17 Sep 2019

Rejuvenating My Course (and Myself)

Submitted by Craig M. Davis, Xavier University
Cohort 1
Reflection Piece 1

I have been teaching Inorganic Chemistry for over two decades. Amazingly, the workshop gave me both the motivation and the tools to improve how I conduct my classes. In particular, I plan to make two major changes this fall.

First, I need to talk less! The videos of my lectures revealed that I primarily deliver a monologue. (I think I knew that ahead of time, but it was jarring to see the actual classroom setting.) Certainly, I will incorporate student-centered Learning Objects from the VIPEr website. However, I will also strive to involve the students by asking questions as we explore a topic, especially when the background material or explanation involves material we have covered earlier in the semester. By encouraging them to think – and more importantly, speak – as we progress through a concept, they will become active learners.

Second, I will introduce Literature Discussions. At the Workshop I began to appreciate that Literature Discussions are a necessary component of a lecture course, because they allow the students to realize that the concepts they are learning are often used in the analysis of cutting-edge research. Furthermore, the VIPEr Learning Objects for Literature Discussions guide the students through a focused examination of a paper, and thus the students should not feel overwhelmed as they begin their reading. (Thank you to those who have developed some of those Learning Objects.)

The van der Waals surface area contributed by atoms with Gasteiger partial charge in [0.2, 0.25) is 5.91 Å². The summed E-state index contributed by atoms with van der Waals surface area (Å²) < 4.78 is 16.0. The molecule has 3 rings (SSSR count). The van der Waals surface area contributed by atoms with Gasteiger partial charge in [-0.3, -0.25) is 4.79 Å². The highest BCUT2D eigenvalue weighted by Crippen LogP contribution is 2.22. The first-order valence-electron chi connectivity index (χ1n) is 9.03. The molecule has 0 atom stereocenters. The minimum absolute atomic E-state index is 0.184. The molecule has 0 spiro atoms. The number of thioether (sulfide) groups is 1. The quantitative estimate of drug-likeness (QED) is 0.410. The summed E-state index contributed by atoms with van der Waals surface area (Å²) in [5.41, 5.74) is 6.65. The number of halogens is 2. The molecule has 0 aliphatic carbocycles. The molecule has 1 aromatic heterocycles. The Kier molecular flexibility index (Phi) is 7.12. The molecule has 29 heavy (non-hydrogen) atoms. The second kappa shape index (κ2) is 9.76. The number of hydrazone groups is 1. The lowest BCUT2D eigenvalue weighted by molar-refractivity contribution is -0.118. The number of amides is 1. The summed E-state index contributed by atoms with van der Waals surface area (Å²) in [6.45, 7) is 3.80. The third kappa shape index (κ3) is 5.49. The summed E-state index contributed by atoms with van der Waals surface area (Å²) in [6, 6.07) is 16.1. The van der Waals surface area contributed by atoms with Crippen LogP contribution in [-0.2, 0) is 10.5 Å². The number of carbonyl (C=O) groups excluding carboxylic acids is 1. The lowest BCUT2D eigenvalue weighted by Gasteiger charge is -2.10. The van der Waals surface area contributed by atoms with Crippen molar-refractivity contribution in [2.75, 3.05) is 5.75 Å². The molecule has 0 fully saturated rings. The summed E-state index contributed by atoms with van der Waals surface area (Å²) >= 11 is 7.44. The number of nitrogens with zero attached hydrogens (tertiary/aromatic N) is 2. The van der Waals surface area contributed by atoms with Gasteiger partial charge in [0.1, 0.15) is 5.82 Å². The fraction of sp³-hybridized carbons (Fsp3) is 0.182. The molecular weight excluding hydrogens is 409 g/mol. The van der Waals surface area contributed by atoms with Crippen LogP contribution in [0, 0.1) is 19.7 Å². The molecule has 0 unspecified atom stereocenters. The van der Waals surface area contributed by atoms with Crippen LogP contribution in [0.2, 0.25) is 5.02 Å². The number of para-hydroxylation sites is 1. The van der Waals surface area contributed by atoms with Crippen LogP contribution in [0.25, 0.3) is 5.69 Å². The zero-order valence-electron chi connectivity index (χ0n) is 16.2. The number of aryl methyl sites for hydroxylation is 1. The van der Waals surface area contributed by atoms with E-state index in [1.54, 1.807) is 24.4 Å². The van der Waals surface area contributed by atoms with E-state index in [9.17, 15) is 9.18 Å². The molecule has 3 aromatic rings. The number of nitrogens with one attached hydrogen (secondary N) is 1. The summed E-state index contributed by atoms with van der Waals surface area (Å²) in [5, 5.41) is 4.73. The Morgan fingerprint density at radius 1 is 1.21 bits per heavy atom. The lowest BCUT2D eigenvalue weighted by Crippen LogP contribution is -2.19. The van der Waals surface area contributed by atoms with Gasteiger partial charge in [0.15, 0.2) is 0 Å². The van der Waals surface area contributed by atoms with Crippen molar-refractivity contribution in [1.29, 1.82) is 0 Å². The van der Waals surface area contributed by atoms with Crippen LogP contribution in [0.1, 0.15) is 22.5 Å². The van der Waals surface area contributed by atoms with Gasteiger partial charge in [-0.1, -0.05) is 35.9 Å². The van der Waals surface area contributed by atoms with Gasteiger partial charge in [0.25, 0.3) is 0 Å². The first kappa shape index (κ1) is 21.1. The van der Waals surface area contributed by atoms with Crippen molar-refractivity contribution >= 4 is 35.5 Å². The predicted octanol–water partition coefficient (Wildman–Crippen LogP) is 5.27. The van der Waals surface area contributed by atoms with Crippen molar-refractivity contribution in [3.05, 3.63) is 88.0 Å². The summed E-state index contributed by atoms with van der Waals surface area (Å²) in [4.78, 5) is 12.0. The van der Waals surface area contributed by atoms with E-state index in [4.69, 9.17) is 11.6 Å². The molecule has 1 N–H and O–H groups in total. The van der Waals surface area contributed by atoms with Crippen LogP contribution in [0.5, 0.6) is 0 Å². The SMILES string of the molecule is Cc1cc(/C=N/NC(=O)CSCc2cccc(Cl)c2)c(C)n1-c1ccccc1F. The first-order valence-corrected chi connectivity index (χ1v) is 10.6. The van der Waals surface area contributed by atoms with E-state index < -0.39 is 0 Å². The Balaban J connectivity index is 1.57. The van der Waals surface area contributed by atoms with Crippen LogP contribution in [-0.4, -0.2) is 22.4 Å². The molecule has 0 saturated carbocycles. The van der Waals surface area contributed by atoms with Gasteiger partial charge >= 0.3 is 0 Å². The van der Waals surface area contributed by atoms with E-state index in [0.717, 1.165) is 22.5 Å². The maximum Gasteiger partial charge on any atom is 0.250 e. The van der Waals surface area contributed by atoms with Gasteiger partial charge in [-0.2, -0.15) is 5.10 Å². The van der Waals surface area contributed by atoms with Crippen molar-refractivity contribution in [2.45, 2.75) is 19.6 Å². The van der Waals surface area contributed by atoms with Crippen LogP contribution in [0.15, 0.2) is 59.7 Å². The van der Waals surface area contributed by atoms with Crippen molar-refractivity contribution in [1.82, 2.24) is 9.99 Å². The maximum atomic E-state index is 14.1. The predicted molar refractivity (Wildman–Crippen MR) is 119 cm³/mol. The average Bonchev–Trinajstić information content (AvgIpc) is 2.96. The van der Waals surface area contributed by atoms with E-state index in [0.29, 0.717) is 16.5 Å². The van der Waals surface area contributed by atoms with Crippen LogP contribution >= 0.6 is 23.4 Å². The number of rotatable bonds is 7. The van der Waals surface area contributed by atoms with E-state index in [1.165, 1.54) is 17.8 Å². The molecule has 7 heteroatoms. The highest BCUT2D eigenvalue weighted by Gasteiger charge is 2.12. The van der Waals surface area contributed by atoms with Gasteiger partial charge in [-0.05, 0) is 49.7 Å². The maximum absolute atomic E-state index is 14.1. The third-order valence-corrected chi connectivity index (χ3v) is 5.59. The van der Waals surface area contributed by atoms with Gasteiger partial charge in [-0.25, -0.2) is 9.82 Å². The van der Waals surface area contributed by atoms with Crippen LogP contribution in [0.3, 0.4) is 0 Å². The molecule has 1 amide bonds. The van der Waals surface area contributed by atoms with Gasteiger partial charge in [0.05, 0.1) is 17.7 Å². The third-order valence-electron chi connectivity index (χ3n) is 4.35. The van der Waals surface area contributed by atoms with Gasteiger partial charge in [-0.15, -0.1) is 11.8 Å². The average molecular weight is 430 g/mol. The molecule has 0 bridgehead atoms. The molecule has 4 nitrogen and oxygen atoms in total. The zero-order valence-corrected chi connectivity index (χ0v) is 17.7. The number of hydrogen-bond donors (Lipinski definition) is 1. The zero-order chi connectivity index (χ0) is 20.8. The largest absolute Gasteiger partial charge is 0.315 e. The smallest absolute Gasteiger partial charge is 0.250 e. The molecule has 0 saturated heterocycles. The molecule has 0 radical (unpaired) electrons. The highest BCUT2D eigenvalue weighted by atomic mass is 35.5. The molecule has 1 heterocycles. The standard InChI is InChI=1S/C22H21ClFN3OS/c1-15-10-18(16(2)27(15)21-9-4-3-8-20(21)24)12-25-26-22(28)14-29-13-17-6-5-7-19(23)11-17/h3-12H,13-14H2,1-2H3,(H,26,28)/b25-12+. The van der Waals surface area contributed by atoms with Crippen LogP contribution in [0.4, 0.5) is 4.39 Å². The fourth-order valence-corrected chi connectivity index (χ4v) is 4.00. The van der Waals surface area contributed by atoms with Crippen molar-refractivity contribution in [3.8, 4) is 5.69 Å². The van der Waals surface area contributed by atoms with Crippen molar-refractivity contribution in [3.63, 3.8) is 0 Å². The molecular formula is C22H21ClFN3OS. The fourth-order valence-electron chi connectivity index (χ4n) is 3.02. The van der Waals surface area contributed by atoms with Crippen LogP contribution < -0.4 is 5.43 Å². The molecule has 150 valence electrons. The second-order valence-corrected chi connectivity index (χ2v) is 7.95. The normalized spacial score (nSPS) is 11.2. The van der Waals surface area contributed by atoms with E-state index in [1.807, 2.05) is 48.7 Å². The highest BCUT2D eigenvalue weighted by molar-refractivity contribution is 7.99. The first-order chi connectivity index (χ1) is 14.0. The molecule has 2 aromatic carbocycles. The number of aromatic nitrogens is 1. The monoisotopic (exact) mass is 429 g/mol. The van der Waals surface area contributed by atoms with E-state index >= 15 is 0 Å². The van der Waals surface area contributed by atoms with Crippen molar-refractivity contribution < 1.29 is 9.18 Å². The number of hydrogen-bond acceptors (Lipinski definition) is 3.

Finally, I want to express my gratitude to all of the participants at the Workshop, especially the members of my “Birds of a Feather” group (Adam, Anne, and Kari). The support and encouragement I received was invaluable. As has been noted, most of us are the sole Inorganic Chemist at our respective institutions, so simply gathering together to work (and eat!) in one place provided a much-needed, mid-career boost.

Comments

Craig, what a great perspective! I came to the same recognition about literature discussions several years into teaching. I had some great IONiC mentors who shared their LOs and modeled how to make it work in a class. (My special call out is to Hilary, Maggie, and Sheila!) I also appreciate your thoughs on trying to get students to engage more in the class. Please share any insights you develop as your teaching your course.

I agree that our "birds-of-a-feather" group was really helpful! I've been thinking so much about what you, Anne, and Adam taught me about your courses.